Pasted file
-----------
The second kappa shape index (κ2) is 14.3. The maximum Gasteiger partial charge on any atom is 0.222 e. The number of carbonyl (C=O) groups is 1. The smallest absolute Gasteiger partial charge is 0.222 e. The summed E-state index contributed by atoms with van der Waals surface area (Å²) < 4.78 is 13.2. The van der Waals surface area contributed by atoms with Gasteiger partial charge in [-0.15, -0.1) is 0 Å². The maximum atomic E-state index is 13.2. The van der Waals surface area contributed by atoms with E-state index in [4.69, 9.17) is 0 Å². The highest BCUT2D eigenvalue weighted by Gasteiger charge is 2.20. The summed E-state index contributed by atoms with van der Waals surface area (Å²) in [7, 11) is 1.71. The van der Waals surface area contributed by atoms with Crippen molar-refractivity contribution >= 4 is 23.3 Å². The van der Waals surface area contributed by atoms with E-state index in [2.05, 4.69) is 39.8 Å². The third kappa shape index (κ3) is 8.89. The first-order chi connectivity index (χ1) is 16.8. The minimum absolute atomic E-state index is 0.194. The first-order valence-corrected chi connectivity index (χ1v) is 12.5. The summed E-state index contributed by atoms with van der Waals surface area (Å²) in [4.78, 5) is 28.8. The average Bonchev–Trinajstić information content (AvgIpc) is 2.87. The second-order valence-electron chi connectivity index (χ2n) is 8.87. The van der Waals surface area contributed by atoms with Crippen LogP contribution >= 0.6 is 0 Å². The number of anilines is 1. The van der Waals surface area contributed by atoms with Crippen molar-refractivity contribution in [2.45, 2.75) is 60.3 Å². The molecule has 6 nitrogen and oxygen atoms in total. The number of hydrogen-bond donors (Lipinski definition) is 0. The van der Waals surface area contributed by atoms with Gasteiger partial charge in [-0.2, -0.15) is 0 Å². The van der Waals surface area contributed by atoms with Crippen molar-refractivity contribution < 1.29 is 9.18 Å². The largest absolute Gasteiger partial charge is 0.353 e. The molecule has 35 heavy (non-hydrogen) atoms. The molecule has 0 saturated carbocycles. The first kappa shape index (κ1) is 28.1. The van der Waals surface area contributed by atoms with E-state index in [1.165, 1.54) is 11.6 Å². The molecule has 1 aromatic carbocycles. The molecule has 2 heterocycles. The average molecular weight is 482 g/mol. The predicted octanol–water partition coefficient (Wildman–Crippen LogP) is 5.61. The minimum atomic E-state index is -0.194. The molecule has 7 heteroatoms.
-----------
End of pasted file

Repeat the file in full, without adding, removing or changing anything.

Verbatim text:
The second kappa shape index (κ2) is 14.3. The maximum Gasteiger partial charge on any atom is 0.222 e. The number of carbonyl (C=O) groups is 1. The smallest absolute Gasteiger partial charge is 0.222 e. The summed E-state index contributed by atoms with van der Waals surface area (Å²) < 4.78 is 13.2. The van der Waals surface area contributed by atoms with Gasteiger partial charge in [-0.15, -0.1) is 0 Å². The maximum atomic E-state index is 13.2. The van der Waals surface area contributed by atoms with E-state index in [4.69, 9.17) is 0 Å². The highest BCUT2D eigenvalue weighted by Gasteiger charge is 2.20. The summed E-state index contributed by atoms with van der Waals surface area (Å²) in [7, 11) is 1.71. The van der Waals surface area contributed by atoms with Crippen molar-refractivity contribution >= 4 is 23.3 Å². The van der Waals surface area contributed by atoms with E-state index in [2.05, 4.69) is 39.8 Å². The third kappa shape index (κ3) is 8.89. The first-order chi connectivity index (χ1) is 16.8. The minimum absolute atomic E-state index is 0.194. The first-order valence-corrected chi connectivity index (χ1v) is 12.5. The summed E-state index contributed by atoms with van der Waals surface area (Å²) in [4.78, 5) is 28.8. The average Bonchev–Trinajstić information content (AvgIpc) is 2.87. The second-order valence-electron chi connectivity index (χ2n) is 8.87. The van der Waals surface area contributed by atoms with Crippen LogP contribution >= 0.6 is 0 Å². The number of anilines is 1. The van der Waals surface area contributed by atoms with Crippen molar-refractivity contribution in [2.45, 2.75) is 60.3 Å². The molecule has 6 nitrogen and oxygen atoms in total. The number of hydrogen-bond donors (Lipinski definition) is 0. The van der Waals surface area contributed by atoms with Gasteiger partial charge in [-0.2, -0.15) is 0 Å². The van der Waals surface area contributed by atoms with Crippen molar-refractivity contribution < 1.29 is 9.18 Å². The largest absolute Gasteiger partial charge is 0.353 e. The molecule has 35 heavy (non-hydrogen) atoms. The molecule has 0 saturated carbocycles. The first kappa shape index (κ1) is 28.1. The van der Waals surface area contributed by atoms with E-state index in [1.165, 1.54) is 11.6 Å². The molecule has 1 aromatic carbocycles. The molecule has 2 heterocycles. The average molecular weight is 482 g/mol. The predicted octanol–water partition coefficient (Wildman–Crippen LogP) is 5.61. The minimum atomic E-state index is -0.194. The molecule has 7 heteroatoms.